Academic writing

During my studies I have written some texts that may still hold some interest and relevance for current students and anyone interested in the subjects of Arabic and multilingual type design and typography. The most substantial outcome of my studies was my PhD thesis, which has been published by Brill Publishers in 2017. The older and shorter texts that originated in my MA at Reading are provided below as they turned out to have more longevity and relevance than required for the course alone.

They form part of a larger body of work that emerges from the typeface design course, which features substantial research as part of its programme. Many of the resulting dissertations have contributed significantly to typographic discourse and are widely consulted: see for example Mark Jamra’s archive on typeculture, and the MATD’s official website. Of course they are student work, and ought to be seen and evaluated as such. However, many of them are informative, well-researched pieces and some are indeed better informed than published books.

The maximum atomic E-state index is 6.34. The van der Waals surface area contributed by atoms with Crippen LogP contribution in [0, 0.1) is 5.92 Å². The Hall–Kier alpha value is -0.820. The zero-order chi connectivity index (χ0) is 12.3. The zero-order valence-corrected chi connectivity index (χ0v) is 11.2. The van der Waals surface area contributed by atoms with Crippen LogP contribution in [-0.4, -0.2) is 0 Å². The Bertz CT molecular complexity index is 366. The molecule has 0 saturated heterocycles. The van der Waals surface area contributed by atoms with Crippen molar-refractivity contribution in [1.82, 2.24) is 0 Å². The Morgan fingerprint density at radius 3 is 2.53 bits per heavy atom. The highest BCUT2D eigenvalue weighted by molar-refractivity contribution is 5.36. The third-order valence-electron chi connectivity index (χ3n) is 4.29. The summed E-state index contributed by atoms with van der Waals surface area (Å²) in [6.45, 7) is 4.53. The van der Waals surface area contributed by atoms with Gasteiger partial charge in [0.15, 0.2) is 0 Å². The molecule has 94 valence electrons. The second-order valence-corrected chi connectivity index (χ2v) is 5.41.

My own MA dissertation from 2006 engages with the (then) current state of Arabic newspaper type and typography, and provides an overview of some typical issues. Although I would certainly write some things differently now, it might still be a useful resource for many interested in Arabic type and typography. PDF download (3MB)


Another essay I wrote during the course of the MATD was entitled ‘Harmonisation of Arabic and Latin script. Possibilities and obstacles’. It was a piece written only three months into the course, and is an early consideration of the subject. Some of its ideas retain some value, although my thinking about the topic has evolved since then. PDF download (4MB)
Lastly, the ‘Reflections on practice’ document formed an integral part of our course structure at the MATD. It is still being consulted by current and aspiring students who find it valuable to gauge what they may expect in Reading, so I keep it here for this purpose. PDF download (1.5MB)